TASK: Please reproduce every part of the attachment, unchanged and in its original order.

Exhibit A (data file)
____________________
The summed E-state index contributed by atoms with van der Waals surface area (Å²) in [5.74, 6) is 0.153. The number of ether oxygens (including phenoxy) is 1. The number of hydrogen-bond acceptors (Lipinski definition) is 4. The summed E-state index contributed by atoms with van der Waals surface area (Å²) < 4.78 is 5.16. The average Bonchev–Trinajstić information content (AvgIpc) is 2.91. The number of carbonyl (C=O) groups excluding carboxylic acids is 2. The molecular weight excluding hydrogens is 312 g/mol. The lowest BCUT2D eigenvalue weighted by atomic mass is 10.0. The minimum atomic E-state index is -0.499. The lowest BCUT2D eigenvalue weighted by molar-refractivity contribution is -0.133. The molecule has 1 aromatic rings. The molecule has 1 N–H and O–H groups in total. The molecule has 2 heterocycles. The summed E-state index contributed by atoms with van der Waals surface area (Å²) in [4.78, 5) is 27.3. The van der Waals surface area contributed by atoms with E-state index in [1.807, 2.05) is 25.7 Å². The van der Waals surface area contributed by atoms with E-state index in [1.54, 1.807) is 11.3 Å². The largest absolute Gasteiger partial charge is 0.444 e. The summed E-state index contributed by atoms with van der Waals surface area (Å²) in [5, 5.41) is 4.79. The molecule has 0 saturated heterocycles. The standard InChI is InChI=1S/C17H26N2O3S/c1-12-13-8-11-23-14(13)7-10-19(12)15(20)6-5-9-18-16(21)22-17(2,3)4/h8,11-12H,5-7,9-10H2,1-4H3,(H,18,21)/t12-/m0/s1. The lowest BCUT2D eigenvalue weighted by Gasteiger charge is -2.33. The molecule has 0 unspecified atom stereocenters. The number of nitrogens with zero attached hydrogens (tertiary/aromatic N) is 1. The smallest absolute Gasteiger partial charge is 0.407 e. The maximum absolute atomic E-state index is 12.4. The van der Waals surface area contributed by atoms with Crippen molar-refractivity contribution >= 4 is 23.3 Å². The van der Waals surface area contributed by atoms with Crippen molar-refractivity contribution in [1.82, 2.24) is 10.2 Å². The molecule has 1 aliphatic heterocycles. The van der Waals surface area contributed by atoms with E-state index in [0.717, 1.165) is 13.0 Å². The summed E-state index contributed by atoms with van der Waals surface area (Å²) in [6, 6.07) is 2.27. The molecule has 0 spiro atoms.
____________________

The summed E-state index contributed by atoms with van der Waals surface area (Å²) in [5.74, 6) is 0.153. The number of ether oxygens (including phenoxy) is 1. The number of hydrogen-bond acceptors (Lipinski definition) is 4. The summed E-state index contributed by atoms with van der Waals surface area (Å²) < 4.78 is 5.16. The average Bonchev–Trinajstić information content (AvgIpc) is 2.91. The number of carbonyl (C=O) groups excluding carboxylic acids is 2. The molecular weight excluding hydrogens is 312 g/mol. The lowest BCUT2D eigenvalue weighted by atomic mass is 10.0. The minimum atomic E-state index is -0.499. The lowest BCUT2D eigenvalue weighted by molar-refractivity contribution is -0.133. The molecule has 1 aromatic rings. The molecule has 1 N–H and O–H groups in total. The molecule has 2 heterocycles. The summed E-state index contributed by atoms with van der Waals surface area (Å²) in [4.78, 5) is 27.3. The van der Waals surface area contributed by atoms with E-state index in [1.807, 2.05) is 25.7 Å². The van der Waals surface area contributed by atoms with E-state index in [1.54, 1.807) is 11.3 Å². The largest absolute Gasteiger partial charge is 0.444 e. The summed E-state index contributed by atoms with van der Waals surface area (Å²) in [5, 5.41) is 4.79. The molecule has 0 saturated heterocycles. The standard InChI is InChI=1S/C17H26N2O3S/c1-12-13-8-11-23-14(13)7-10-19(12)15(20)6-5-9-18-16(21)22-17(2,3)4/h8,11-12H,5-7,9-10H2,1-4H3,(H,18,21)/t12-/m0/s1. The lowest BCUT2D eigenvalue weighted by Gasteiger charge is -2.33. The molecule has 0 unspecified atom stereocenters. The number of nitrogens with zero attached hydrogens (tertiary/aromatic N) is 1. The smallest absolute Gasteiger partial charge is 0.407 e. The maximum absolute atomic E-state index is 12.4. The van der Waals surface area contributed by atoms with Crippen molar-refractivity contribution >= 4 is 23.3 Å². The van der Waals surface area contributed by atoms with Crippen molar-refractivity contribution in [1.82, 2.24) is 10.2 Å². The molecule has 1 aliphatic heterocycles. The van der Waals surface area contributed by atoms with E-state index in [0.717, 1.165) is 13.0 Å². The summed E-state index contributed by atoms with van der Waals surface area (Å²) in [6, 6.07) is 2.27. The molecule has 0 spiro atoms.